CONTRACTORS building a chapel annexe at Loreto Convent in Llandudno, North Wales are having to be very careful not to shatter the peace of the elderly nuns there.
Occupied by the Institute of the Blessed Virgin Mary (the Loreto Sisters), the convent lies between the northern end of the seaside resort and the Great Orme headland.
The site of the two-storey annexe is on steeply sloping ground in the middle of the convent. There is a 4m height difference between the chapel and the annexe, which meant cutting into the slope and constructing a retaining wall to form two sides of the new building.
Excavation was based on digging through competent shallow rock, with no effect on the chapel above. But suitable rock was not found and the excavation had to be backfilled with imported stone to avoid undermining the chapel foundations. Backfill was graded to slope down from the chapel.
Consultant Shepherd Gilmour had to rethink and approached geotechnical contractor Van Elle's Gateshead office to design and install a soil nailing scheme to support the retaining wall excavation.
Van Elle, acting as principal contractor for the soil nailing and excavation work, sank a rotary cored borehole to investigate the bedrock.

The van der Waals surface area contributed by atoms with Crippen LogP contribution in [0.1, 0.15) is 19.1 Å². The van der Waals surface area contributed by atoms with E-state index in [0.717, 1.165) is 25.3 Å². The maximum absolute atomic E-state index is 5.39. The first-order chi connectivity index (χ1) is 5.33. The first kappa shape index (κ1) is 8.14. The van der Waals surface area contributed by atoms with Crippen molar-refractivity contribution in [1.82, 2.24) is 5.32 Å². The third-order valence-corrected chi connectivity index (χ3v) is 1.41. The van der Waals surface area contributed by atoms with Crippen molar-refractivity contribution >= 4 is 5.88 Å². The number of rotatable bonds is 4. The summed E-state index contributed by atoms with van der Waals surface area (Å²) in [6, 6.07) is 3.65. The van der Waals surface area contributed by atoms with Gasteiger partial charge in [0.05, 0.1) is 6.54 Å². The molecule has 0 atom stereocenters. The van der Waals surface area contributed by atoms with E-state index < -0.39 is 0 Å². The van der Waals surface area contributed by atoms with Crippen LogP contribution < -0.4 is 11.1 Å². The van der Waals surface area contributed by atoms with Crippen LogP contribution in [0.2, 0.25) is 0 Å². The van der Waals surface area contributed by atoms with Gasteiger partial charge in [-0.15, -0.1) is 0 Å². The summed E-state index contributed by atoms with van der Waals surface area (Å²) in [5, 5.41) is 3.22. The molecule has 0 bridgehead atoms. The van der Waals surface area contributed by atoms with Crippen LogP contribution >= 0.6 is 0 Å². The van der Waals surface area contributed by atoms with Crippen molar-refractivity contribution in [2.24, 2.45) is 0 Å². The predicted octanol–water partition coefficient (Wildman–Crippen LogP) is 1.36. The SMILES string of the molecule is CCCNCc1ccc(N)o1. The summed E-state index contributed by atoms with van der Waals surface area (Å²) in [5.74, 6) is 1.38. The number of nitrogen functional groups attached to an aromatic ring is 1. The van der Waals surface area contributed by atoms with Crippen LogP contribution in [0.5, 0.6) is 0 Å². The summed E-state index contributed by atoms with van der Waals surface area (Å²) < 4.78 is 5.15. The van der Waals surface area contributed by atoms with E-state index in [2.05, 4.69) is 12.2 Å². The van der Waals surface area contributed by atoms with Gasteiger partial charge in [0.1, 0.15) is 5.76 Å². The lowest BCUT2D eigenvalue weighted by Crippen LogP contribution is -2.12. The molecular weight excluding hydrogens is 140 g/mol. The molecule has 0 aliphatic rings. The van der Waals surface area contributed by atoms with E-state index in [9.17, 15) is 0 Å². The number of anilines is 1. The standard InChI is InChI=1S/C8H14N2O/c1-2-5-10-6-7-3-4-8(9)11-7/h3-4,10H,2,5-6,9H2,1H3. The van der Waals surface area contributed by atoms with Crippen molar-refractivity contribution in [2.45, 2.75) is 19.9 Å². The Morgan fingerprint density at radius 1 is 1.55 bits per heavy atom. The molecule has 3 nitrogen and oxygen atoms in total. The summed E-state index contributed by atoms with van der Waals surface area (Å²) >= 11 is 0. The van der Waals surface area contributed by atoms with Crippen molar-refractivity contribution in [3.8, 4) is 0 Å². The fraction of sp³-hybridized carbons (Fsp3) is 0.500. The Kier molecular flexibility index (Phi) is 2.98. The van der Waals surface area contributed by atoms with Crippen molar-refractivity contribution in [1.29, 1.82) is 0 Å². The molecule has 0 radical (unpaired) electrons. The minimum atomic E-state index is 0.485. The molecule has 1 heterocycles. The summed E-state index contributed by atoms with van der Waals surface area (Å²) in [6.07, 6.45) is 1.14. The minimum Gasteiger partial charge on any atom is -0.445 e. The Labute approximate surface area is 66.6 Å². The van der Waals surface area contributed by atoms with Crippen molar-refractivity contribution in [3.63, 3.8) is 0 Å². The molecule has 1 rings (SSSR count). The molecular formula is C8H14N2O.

It then designed the soil nailing works, which involved installation of 80, 6m long Dywidag R32N MAI hollow section soil nails using a sacrificial drill bit.
The system allows simultaneous drilling and grouting using an Ordinary Portland Cement grout, injected through a grout swivel on the rig and flushing ports in the drill bit.
A rotary percussive drilling head and mast mounted on the extendable boom of a tracked rig was used to install the nails on a grid. The nails retain a height of 5.25m, inclined at about 75infinity.
Staged excavation kept the face stable during work, with nails installed as it deepened.
Maccaferri rock fall netting was fixed to the face from the top of the slope.
Because of limited space, careful co-ordination of the earthworks and removal of spoil had to be maintained throughout.
Perhaps more importantly, workers had to bear in mind the convent residents - retired, often elderly, nuns in their 'place of quiet contemplation'